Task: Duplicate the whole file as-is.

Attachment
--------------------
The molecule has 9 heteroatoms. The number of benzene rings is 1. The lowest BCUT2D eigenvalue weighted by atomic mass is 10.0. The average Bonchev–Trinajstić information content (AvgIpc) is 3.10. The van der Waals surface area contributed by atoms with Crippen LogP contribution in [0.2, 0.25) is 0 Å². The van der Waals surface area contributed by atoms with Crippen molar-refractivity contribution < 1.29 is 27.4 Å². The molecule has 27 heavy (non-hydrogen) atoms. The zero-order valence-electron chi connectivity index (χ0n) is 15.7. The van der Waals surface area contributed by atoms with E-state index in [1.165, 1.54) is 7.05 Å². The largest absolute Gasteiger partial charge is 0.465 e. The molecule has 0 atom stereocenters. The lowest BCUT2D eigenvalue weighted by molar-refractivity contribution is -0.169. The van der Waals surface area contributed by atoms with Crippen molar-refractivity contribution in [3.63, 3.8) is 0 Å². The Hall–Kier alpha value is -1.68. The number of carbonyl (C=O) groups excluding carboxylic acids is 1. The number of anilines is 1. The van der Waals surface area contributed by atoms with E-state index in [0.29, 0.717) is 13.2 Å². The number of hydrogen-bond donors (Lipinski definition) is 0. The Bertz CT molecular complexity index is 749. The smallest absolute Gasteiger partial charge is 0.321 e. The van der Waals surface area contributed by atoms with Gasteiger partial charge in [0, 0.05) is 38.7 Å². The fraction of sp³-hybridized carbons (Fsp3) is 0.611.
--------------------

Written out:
The molecule has 9 heteroatoms. The number of benzene rings is 1. The lowest BCUT2D eigenvalue weighted by atomic mass is 10.0. The average Bonchev–Trinajstić information content (AvgIpc) is 3.10. The van der Waals surface area contributed by atoms with Crippen LogP contribution in [0.2, 0.25) is 0 Å². The van der Waals surface area contributed by atoms with Crippen molar-refractivity contribution < 1.29 is 27.4 Å². The molecule has 27 heavy (non-hydrogen) atoms. The zero-order valence-electron chi connectivity index (χ0n) is 15.7. The van der Waals surface area contributed by atoms with E-state index in [1.165, 1.54) is 7.05 Å². The largest absolute Gasteiger partial charge is 0.465 e. The molecule has 0 atom stereocenters. The lowest BCUT2D eigenvalue weighted by molar-refractivity contribution is -0.169. The van der Waals surface area contributed by atoms with Crippen molar-refractivity contribution in [3.63, 3.8) is 0 Å². The Hall–Kier alpha value is -1.68. The number of carbonyl (C=O) groups excluding carboxylic acids is 1. The number of anilines is 1. The van der Waals surface area contributed by atoms with E-state index in [0.29, 0.717) is 13.2 Å². The number of hydrogen-bond donors (Lipinski definition) is 0. The Bertz CT molecular complexity index is 749. The smallest absolute Gasteiger partial charge is 0.321 e. The van der Waals surface area contributed by atoms with Gasteiger partial charge in [0, 0.05) is 38.7 Å². The fraction of sp³-hybridized carbons (Fsp3) is 0.611.